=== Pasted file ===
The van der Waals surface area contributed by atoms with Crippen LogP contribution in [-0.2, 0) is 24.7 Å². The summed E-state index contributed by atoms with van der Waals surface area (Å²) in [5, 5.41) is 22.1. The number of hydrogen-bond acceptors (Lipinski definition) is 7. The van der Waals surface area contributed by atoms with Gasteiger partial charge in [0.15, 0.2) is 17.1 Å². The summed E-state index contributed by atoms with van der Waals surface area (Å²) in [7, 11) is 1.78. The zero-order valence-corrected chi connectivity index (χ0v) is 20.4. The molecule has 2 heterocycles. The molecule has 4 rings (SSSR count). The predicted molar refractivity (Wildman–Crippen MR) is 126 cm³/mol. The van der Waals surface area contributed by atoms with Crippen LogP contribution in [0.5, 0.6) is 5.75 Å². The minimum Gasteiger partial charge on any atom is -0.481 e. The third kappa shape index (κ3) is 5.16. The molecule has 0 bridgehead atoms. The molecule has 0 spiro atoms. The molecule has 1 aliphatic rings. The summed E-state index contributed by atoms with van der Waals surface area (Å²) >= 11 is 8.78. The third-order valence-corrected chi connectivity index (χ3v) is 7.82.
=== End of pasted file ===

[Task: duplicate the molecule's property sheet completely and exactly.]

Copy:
The van der Waals surface area contributed by atoms with Crippen LogP contribution in [-0.2, 0) is 24.7 Å². The summed E-state index contributed by atoms with van der Waals surface area (Å²) in [5, 5.41) is 22.1. The number of hydrogen-bond acceptors (Lipinski definition) is 7. The van der Waals surface area contributed by atoms with Gasteiger partial charge in [0.15, 0.2) is 17.1 Å². The summed E-state index contributed by atoms with van der Waals surface area (Å²) in [7, 11) is 1.78. The zero-order valence-corrected chi connectivity index (χ0v) is 20.4. The molecule has 2 heterocycles. The molecule has 4 rings (SSSR count). The predicted molar refractivity (Wildman–Crippen MR) is 126 cm³/mol. The van der Waals surface area contributed by atoms with Crippen LogP contribution in [0.5, 0.6) is 5.75 Å². The minimum Gasteiger partial charge on any atom is -0.481 e. The third kappa shape index (κ3) is 5.16. The molecule has 0 bridgehead atoms. The molecule has 0 spiro atoms. The molecule has 1 aliphatic rings. The summed E-state index contributed by atoms with van der Waals surface area (Å²) >= 11 is 8.78. The third-order valence-corrected chi connectivity index (χ3v) is 7.82.